Month: November 2014

Lewis: Faithful Correspondent

It’s been both a revelation and a joy to be able to sit in my study and systematically go through C. S. Lewis’s collected letters, concentrating on the correspondence he had with Americans. He became quite personal with a good number of regular correspondents, sharing tidbits of his life and offering whatever advice he could when they asked questions regarding the Christian life. One of those letters, from January 1954, may provide a perfect example of how he combined the… Read more »

Personal Accountability & Ferguson

The smoke (literally) has not cleared totally on the Ferguson riots. Since I wrote my blog a couple of days ago, protesters/criminals have continued to cause problems. The National Guard, which was conspicuously not called in by Missouri governor Nixon on the night of the grand jury decision, has helped calm the area, working in tandem with the police and state law enforcement officials. That’s probably not what most National Guardsmen signed up for. Our military is supposed to protect… Read more »

In Other News . . .

With the high-profile stories of amnesty via executive order and riots in Ferguson, other events have gone less noticed than they might have under normal circumstances. For instance, Chuck Hagel is on his way out as secretary of defense. Although the administration tried to put a positive spin on it, nearly every news organization has sources within the administration that have made it clear Hagel was fired, regardless of the photo ops. I won’t try to defend Hagel; he was… Read more »

Ferguson & the Rule of Law

At about 9:15 last night, I, along with countless other Americans, started listening to St. Louis County prosecutor Robert McCulloch provide the factual information that led the grand jury to refuse to indict police officer Darren Wilson for the killing of Michael Brown in Ferguson, Missouri. McCulloch went to great pains to explain that decision. He also went into the kind of detail that prosecutors don’t normally go into publicly in an attempt to appeal to the reasonable portion of… Read more »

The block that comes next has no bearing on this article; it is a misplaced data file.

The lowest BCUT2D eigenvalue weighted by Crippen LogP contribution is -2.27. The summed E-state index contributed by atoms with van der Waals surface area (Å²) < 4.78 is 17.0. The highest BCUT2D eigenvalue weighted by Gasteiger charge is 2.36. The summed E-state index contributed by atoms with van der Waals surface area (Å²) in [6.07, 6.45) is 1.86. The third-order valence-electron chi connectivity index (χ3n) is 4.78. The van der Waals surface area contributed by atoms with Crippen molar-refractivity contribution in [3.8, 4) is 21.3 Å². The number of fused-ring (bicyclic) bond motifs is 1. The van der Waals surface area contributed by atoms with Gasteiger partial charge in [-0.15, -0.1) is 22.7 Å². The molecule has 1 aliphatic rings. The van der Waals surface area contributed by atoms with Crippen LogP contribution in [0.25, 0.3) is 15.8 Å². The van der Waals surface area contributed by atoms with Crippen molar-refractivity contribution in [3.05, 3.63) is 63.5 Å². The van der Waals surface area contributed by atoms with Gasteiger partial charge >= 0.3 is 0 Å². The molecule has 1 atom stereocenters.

Sabbatical Update: Lewis Edition

Many of my regular readers know I’m on a sabbatical this year, and I’ve been alert to provide periodic updates on the progress of my various endeavors. Recently, I posted photos of my time at the Reagan and Nixon libraries and the Reagan Ranch as I research on the topic of spiritual advisers to presidents. The hope is that will turn into a series of books with my Southeastern colleague, Dr. Robert Crosby. I’m also deeply involved with a study… Read more »

Lewis: Screwtape on Liberty

If one book can be said to have introduced C. S. Lewis to the world on a wide scale, it would be The Screwtape Letters. They are witty and full of insight, as a senior devil gives advice to a junior devil on how to tempt his human into disobedience to God—who was termed “the Enemy” in the book. Lewis, though, says it was the hardest book he ever wrote, and I can understand why. He explained it this way:… Read more »